Sources:

A Diabetes Drug May Help Obese Women Conceive And Have Healthier Children Feb27

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Women With Type 1 Diabetes ‘Twice As Likely’ As Men To Die From Heart Disease

Type 1 diabetes is a condition in which the pancreas is unable to produce adequate levels of insulin to convert sugars, starches and other types of foods into energy. The disease is widespread in the USA, with about 15,000 children and 15,000 adults being diagnosed yearly. The biggest increase of cases of the disease is in children. A recent study conducted by researchers from the School of Public Health in Queensland, Australia, revealed that women with Type 1 diabetes had a 37% higher risk of death from any cause than men, and twice the risk of dying from cardiovascular disease, a 37% higher risk of stroke, and a 44% higher risk of dying from kidney disease than their male counterparts.

Type 1 diabetes is a serious condition, and is known to shorten the life expectancy of those who suffer from it. The reasons behind why women are far more likely to die of heart disease is not fully understood, and it may be years or decades before further research reveals the underlying reason for the greatly increased risk of death from heart disease and other conditions for women.

Heart disease is the leading cause of death for women who have diabetes, and they are twice as likely to suffer from a second heart attack as well as four times more likely to have heart failure than women without the disease. There are various risky behaviors that if avoided, can assist in reducing the risk, including the following:

  • No Smoking

  • Keep Blood Pressure in a Healthy Range

  • Stay at a Healthy Weight for Your Height

  • Exercise on a Regular Basis

  • Consume a Low-Fat Diet

  • Manage Diabetes Correctly

  • Know Your Family History

  • Stay Alert for Chest Pain or Other Symptoms

The Centers for Disease Control and Prevention (CDC) reports that there are 24.6 million adults with diabetes in 2010, and 12.6 million of these adults were women. As heart disease is known to be the most common complication associated with diabetes, it is not the sole problem that women suffering from the disease face. They are also at far higher risk of blindness, and have a much shorter life expectancy, with death rates three times higher than women who do not have diabetes.

Type 1 diabetes is most often diagnosed in children or young adults, but can also be found in persons of any age. It is an autoimmune disease that is believed to be caused by various factors, including genetic propensity, environmental issues or other unidentified factors. There is currently no method by which the disease can be prevented, and treatment will require the use of insulin. The disease is rampant, and the CDC reports that there are 21.0 million people suffering from some form of diabetes, and it estimates that there are currently 8.1 million people who have the disease have not yet been diagnosed. See your doctor and focus on living a healthy lifestyle. As the cause of the disease is unknown, this may be beneficial in avoiding it. If you have been diagnosed, carefully follow the advice of your doctor to reduce your chances heart disease as a complication.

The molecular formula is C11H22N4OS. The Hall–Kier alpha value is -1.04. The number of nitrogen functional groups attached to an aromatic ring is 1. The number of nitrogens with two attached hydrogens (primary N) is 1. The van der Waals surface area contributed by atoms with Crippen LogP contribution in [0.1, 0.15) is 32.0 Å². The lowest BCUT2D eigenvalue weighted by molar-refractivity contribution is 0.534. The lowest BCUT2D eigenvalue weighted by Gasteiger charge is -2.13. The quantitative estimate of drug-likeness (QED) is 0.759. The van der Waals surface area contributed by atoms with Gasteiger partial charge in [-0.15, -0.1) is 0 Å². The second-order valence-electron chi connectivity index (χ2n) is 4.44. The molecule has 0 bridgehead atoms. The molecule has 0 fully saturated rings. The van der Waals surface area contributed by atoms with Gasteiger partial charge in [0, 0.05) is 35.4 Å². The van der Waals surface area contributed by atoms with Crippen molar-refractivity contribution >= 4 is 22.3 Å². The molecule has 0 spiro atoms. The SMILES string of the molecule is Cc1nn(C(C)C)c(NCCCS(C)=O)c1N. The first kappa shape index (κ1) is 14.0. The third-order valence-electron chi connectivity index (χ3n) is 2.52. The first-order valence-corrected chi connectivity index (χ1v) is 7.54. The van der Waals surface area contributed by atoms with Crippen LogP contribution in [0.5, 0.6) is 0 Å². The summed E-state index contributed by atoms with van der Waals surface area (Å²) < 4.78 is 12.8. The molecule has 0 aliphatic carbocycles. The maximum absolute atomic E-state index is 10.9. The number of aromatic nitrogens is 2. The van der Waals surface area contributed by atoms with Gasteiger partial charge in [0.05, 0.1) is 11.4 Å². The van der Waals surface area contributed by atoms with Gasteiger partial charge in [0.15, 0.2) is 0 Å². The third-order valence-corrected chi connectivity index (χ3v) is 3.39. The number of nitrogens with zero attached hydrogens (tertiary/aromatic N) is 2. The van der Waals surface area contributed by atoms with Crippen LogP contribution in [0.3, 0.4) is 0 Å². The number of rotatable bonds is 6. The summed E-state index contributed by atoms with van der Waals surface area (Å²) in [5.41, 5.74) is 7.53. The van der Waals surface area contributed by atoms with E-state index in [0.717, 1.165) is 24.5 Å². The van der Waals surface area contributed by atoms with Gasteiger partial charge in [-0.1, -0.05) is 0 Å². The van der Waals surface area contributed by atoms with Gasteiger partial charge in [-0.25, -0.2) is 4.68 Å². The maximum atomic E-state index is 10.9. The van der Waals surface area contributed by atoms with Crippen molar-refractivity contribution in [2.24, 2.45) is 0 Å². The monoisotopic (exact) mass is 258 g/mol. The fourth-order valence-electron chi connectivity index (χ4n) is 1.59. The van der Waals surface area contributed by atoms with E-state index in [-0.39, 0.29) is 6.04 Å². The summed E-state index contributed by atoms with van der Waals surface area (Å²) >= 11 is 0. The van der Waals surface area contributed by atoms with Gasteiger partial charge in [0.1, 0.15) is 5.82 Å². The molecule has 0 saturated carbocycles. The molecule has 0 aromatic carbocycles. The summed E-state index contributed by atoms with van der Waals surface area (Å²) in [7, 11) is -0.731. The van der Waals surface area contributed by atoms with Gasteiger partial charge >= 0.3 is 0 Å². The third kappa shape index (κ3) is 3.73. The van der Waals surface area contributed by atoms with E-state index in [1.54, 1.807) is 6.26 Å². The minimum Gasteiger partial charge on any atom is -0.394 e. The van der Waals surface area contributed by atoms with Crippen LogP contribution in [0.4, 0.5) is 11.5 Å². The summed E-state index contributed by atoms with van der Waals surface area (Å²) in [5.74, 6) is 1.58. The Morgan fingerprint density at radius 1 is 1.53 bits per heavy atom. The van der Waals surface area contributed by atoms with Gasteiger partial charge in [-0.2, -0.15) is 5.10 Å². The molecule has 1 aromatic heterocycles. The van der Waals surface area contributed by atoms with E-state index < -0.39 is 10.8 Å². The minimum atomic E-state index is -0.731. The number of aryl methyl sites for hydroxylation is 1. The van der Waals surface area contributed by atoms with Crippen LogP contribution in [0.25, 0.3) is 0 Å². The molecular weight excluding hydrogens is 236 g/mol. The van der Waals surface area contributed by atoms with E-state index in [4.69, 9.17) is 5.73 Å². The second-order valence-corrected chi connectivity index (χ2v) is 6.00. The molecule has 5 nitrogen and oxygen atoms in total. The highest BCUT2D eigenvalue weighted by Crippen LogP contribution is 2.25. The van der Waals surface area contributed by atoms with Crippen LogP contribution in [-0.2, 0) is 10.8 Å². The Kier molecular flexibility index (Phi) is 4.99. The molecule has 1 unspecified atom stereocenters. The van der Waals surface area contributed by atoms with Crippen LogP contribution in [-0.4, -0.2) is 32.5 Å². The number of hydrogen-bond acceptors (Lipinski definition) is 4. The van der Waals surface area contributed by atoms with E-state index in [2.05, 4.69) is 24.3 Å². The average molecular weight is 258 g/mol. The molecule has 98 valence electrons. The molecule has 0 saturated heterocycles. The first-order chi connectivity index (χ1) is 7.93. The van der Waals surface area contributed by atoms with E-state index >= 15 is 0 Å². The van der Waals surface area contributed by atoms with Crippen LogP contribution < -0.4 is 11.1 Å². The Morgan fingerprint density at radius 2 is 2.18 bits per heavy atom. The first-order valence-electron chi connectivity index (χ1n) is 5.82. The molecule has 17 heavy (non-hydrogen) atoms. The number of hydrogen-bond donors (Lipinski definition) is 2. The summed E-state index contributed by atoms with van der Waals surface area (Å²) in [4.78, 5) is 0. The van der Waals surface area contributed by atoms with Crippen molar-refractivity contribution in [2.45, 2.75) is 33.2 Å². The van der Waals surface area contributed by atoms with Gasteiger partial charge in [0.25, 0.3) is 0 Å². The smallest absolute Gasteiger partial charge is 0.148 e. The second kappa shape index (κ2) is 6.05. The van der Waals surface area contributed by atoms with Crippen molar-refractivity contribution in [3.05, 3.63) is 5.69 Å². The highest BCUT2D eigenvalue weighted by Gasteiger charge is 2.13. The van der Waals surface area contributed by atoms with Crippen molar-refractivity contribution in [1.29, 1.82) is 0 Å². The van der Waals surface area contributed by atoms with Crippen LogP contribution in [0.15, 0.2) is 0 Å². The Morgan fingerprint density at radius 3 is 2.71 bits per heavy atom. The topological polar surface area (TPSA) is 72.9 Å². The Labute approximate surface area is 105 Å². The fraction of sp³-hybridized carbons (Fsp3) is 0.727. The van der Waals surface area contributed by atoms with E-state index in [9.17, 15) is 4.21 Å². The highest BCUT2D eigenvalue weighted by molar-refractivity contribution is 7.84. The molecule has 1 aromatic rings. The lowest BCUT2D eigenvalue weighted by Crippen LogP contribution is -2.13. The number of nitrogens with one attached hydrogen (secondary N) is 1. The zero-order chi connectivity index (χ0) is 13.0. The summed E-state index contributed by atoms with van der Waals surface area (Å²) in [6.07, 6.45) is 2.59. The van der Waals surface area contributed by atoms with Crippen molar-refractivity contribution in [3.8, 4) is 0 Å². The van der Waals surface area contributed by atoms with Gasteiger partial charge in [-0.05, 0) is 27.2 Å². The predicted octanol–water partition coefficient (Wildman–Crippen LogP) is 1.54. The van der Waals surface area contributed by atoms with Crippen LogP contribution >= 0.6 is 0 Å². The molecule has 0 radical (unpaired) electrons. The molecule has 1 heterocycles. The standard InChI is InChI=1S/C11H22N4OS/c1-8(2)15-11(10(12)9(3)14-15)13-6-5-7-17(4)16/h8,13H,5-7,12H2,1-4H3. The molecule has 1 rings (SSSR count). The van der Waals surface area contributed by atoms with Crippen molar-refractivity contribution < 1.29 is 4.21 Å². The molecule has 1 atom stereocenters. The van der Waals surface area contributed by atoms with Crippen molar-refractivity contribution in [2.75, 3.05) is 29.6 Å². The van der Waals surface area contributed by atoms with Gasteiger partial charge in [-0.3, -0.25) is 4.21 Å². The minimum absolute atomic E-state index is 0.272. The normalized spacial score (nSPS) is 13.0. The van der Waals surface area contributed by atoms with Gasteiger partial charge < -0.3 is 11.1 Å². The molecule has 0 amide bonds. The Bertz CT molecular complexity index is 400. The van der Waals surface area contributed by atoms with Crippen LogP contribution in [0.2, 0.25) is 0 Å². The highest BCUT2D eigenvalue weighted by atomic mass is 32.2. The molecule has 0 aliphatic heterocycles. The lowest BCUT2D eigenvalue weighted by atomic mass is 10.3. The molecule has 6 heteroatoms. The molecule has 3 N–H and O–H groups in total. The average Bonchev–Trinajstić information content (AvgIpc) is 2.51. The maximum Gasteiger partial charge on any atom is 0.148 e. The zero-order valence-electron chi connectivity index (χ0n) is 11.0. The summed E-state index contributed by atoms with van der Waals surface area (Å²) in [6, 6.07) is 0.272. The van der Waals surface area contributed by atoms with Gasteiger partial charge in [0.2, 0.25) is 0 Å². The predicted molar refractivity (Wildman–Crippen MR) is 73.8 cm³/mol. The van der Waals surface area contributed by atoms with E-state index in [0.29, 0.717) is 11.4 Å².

Sources:

Women With Type 1 Diabetes ‘Twice As Likely’ As Men To Die From Heart Disease Feb24

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Diabetic Diet: Myths and Helpers

diabetic diet

Know what is in your food

Diabetes, without a doubt, makes it challenging for people to plan their diet and make sure they are not putting their health at risk. Among various theories and myths surrounding both types of diabetes, there several scientifically proven points that anyone with diabetes should know about. How to control your blood glucose levels and lead a balanced life? Here are several tips you can follow to avoid glucose crashes and sustain its healthy level.

Choose your Carbohydrates wisely

To control your blood glucose better, try to increase the intake of complex carbohydrates and reduce the intake of simple ones. Simple carbohydrates raise your glucose levels more quickly; however, the effect fades quickly, too. That is why a quick chocolate bar can do the trick for the moment but not for the whole day. To avoid glucose crash that tends to happen after having received an intake of simple carbohydrates, and to ensure more steady levels of glucose in your blood, consume more of complex carbohydrates. They take more time to digest and also contain more nutrients thus they are definitely the way to go.  Foods that are rich in complex carbohydrates are beans, whole-grain products, vegetables, brown rice, etc. Oatmeal for breakfast thus can keep up your blood sugar better than cornflakes with chocolate bits. Meals containing complex carbohydrates will also less likely result in food cravings as your glucose levels will not fluctuate so quickly.

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FDA Responds to Actos Side Effects Reports, Orders On-going Study

ActosActos is a medication in the class of drugs known as thiazolidinediones (TZD) which help those with Type 2 diabetes regulate glucose levels. Although exercise and a healthy diet can help regulate blood sugar, medication is sometimes the only way some are able to control their diabetes.

Approved by the U.S. Food and Drug Administration (FDA) in 1999, Actos (pioglitazone hydrochloride), manufactured by Takeda Pharmaceuticals, has been tied to serious side effects including, bladder cancer, congestive heart failure, and bone fractures. Adverse event reports received by the FDA prompted the federal agency to order a 10 year safety review of the medication.  Meanwhile, adverse events have also prompted litigation as Takeda continues to be named in a growing number of Actos lawsuits filed nationwide.